Estimation of the EU electricity system capital value

Through a rough back-of-the envelope calculation we estimated to the total capital value of the EU electricity system, including generation, transmission & distribution and end-use.

Electricity generation

The EU-28 has roughly 1000 GW installed capacity (end of 2014) [i], figure 4]

The average investment cost for generation capacity  can be calculated from the following addition: 20% natural gas at 750€/kW; 15% hard coal at 1550 €/kW; 15% nuclear at 4200 €/kW; 15% off-shore wind at 1300 €/kW, 15% hydro at 2100 €/kW, 5% lignite at 1250 €/kW, 5% PV at 1250 €/kW, 5% biomass at 2500 €/kW, and 5% oil at 2100 €/kW. [i, figure 4 and Table 1]

The total cost = 2100 B€

Installations in buildings

There are 220 million residential buildings in Europe [ii], and 75% of the buildings are residential [iii].

So in total there are around 300 million buildings, with each an electrical installation.

A very rough estimation of 300 million installations at 4000 €/installation = 1200 B€

Transmission and distribution networks

The cost of the US transmission and distribution grid was estimated at 2100 B$. [[iv]]

There are 508 million inhabitants in the EU28 compared to 326 million in the US

2100 B$ x 508/326 inhabitants x 0.88 €/$ = 2900 B€

ICT appliances

The manufacturing of ICT appliances in the EU28 amounts to 0.0032% of the GDP, or 50 B€. [v]

The EU trade balance for ICT is 7.5 import compared to 5.4 export. [vi] and [vii]

Suppose a 10 year life-cycle for ICT appliances.

7.5/5.4 trade balance x 10 year life cycle = 700 B€

Household appliances

The manufacturing of household appliances in the EU28 amounted to 53 B€ in 2016 [viii], page 6.

Suppose a similar trade balance as for ICT appliances (7.5/5.4).

And a similar product life-cycle of 10 years.

53 B€ x 7.5/5.4 x 10 year life cycle = 700 B€

Railways and trams

The EU railway sector invested 40 B€ in 2011 [ix], page 22. Some of it is in Diesel trains, but on the other hand the trams and trolley busses are not included. Suppose a product life cycle of 25 years.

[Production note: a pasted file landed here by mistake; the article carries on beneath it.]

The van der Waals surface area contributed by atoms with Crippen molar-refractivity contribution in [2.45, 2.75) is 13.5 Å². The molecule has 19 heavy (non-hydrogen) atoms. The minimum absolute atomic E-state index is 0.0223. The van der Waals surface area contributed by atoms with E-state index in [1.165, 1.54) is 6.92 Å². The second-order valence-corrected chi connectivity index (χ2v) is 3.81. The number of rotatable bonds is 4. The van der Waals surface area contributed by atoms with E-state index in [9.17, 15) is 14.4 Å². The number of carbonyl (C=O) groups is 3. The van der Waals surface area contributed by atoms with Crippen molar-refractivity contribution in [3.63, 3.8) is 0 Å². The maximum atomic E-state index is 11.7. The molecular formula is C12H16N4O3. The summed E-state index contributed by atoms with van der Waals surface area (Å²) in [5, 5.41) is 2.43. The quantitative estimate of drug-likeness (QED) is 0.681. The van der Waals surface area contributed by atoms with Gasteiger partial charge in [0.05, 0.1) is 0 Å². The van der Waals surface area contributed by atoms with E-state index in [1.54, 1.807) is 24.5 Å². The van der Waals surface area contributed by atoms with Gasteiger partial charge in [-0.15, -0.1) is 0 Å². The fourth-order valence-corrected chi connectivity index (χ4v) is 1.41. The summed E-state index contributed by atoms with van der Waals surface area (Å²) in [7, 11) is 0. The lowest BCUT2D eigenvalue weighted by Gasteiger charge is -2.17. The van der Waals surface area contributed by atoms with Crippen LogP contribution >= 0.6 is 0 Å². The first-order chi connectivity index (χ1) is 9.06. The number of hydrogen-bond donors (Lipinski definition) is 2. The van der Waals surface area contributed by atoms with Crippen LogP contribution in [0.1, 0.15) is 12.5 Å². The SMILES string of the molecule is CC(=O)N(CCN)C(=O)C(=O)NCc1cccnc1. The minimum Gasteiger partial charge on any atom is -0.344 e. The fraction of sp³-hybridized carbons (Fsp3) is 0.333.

40 B$/year investments x 25 year life cycle = 1000 B€

Industrial end-use devices

A rough estimation is that industrial electrical end-use systems are worth the double from ICT and household appliances. That would be 1400 B€


Adding the figures above leads to 10,000 B€


[i] Chalmers University of Technology, Investment Requirements in the EU Electricity Sector up to 2050, May 2015

[ii] OTB Research Institute for the Built Environment, Housing statistics in the European Union, September 2010

[iii] EU Commission, EU Buildings Factsheets

[iv] The Conversation, The old, dirty, creaky US electric grid would cost $5 trillion to replace. Where should infrastructure spending go?, March 2017

[v] Eurostat, ICT Sector – value added, employment and R&D, January 2018

[vi] The World Bank, ICT goods imports

[vii] The World Bank, ICT goods exports

[viii] APPLIA, The Home Appliance Industry in Europe 2017 – 2016

[ix] Ecorys and CER, The economic footprint of the railway transport in Europe, October 2014

Copper in electric motors

The European annual motor market (all motor sizes) is 15 M units with an average copper content of 5.3 kg/unit. Annual copper use in this market is 79 ktonnes. This figure is expected to increase because of 2 drivers:

  • Increased efficiency, which in general leads to higher copper use, leading to copper use of 6.5 kg/unit (~ 20% increase)
  • Growth in the market to 20 million units per year, due to motorisation following electrification.

Hence copper use in the future EU motor market can be expected to be 130,000 tonnes per year, an increase of more than 50 ktonnes from today. Over the period 2018-2050, this leads to a an additional use of 1.5 M tonnes (50 k * 30 years). Considering that the average motor lifetime is around 15 years, and that copper in motors has an almost full collection and recycling rate, the demand for primary copper is half this amount, i.e. 750 ktonnes.

Industrial electrification of heat

At present, the EU industry uses 150 Mtoe/year of fossil heat through oil, coal, gas. This is equivalent to 1,800 TWh/year. If this industrial heat demand is converted to electroheating technologies, around 750,000 industrial furnaces will be needed. This leads to a new copper demand of 1.5 Mtons. This is based on the following assumptions:

  1. One furnace requires about 1.2 GWh of electricity (e.g. 400 kW for 3000 hours).
  2. Switching to electricity reduces final energy consumption by a factor 2.
  3. 2 tons of copper per furnace for the furnace, its power supply and cabling.

It is highly unlikely that industry will convert from largely combustion technology to electric furnaces, even in a strongly carbon-constrained world. Green combustion using bioenergy or hydrogen will also play an important role. For the moment, we assume that electricity and green combustion will play equal roles, leading to 375,000 furnaces and a copper demand of 750,000 tonnes.